Tuesday, October 4, 2022

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Postal unions fight for higher standards of service, a proposed high-speed rail line could make a N.Y.-D.C. trip just an hour, and a study finds oilfield gas flares are more harmful than had been thought.

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The FBI says China and Russia are sowing election integrity disinformation, President Biden commits $60 million to help Puerto Rico, and New York City's mayor is bewildered by the silence over the migrant crisis.

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Tens of Thousands of ID Kids' Health Coverage in Peril

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Friday, March 18, 2022   

A change to Medicaid enrollment in the coming months could put health coverage for millions of children across the U.S., and thousands in Idaho, at risk.

When the federal government officially ends the COVID-19 public health emergency, it will also end the requirement for states to provide continuous Medicaid coverage.

Hillarie Hagen, health policy associate at Idaho Voices for Children, talked about what it will mean in the Gem State.

"Families will need to complete renewal paperwork for their children to remain on Medicaid," Hagen explained. "And if the state's renewal process is unable to handle the influx of renewals, or if parents can't be reached to complete paperwork within a short timeline, tens of thousands of Idaho kids are at risk of losing their health coverage."

More Idaho children got health coverage through Medicaid and the Children's Health Insurance Program during the pandemic. According to a Georgetown University report, an additional 24,000 kids in the state gained coverage through the programs between February 2020 and June 2021. It said most received coverage through Medicaid.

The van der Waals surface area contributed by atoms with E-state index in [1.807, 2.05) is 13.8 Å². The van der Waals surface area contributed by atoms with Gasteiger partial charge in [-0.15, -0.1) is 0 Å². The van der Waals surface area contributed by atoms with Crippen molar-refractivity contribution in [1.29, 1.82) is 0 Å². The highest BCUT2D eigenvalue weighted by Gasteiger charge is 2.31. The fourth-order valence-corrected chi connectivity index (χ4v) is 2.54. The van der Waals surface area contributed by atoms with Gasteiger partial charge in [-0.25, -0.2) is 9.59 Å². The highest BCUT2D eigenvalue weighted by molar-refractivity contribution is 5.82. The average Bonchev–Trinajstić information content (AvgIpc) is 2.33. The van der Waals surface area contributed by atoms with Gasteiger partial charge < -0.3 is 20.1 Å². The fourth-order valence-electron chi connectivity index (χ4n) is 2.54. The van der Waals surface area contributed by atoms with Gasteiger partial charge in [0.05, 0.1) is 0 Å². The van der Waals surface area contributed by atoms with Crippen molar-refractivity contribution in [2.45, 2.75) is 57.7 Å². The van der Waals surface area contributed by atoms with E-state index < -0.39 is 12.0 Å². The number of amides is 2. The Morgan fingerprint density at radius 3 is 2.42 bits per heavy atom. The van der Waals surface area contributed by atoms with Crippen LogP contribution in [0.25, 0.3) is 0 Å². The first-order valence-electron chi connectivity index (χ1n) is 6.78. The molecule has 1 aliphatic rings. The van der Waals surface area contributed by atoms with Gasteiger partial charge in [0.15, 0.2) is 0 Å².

Joan Alker, executive director of the Georgetown University Center for Children and Families and Research, predicted the loss of extra federal funds to secure continuous Medicaid coverage will create enormous pressure on states and there will likely be a record number of procedural denials.

"For all of these reasons, we estimate today that 6.7 million children are at extremely high risk of becoming uninsured during this process," Alker reported. "As big as this number is, we actually believe this is a conservative estimate."

Hagen noted there are a few ways Idaho can prepare for the change, which is expected to happen in July.

"Idaho officials can extend timelines for Medicaid renewals and allow families more time to respond to alerts and submit needed paperwork," Hagen suggested. "The state can also invest in robust outreach and strong consumer support in preparation."

Hagen added the state also could routinely track and release renewal data so it can intervene quickly if children begin to lose coverage at high rates.

Disclosure: The Georgetown University Center for Children and Families contributes to our fund for reporting on Children's Issues, and Health Issues. If you would like to help support news in the public interest, click here.


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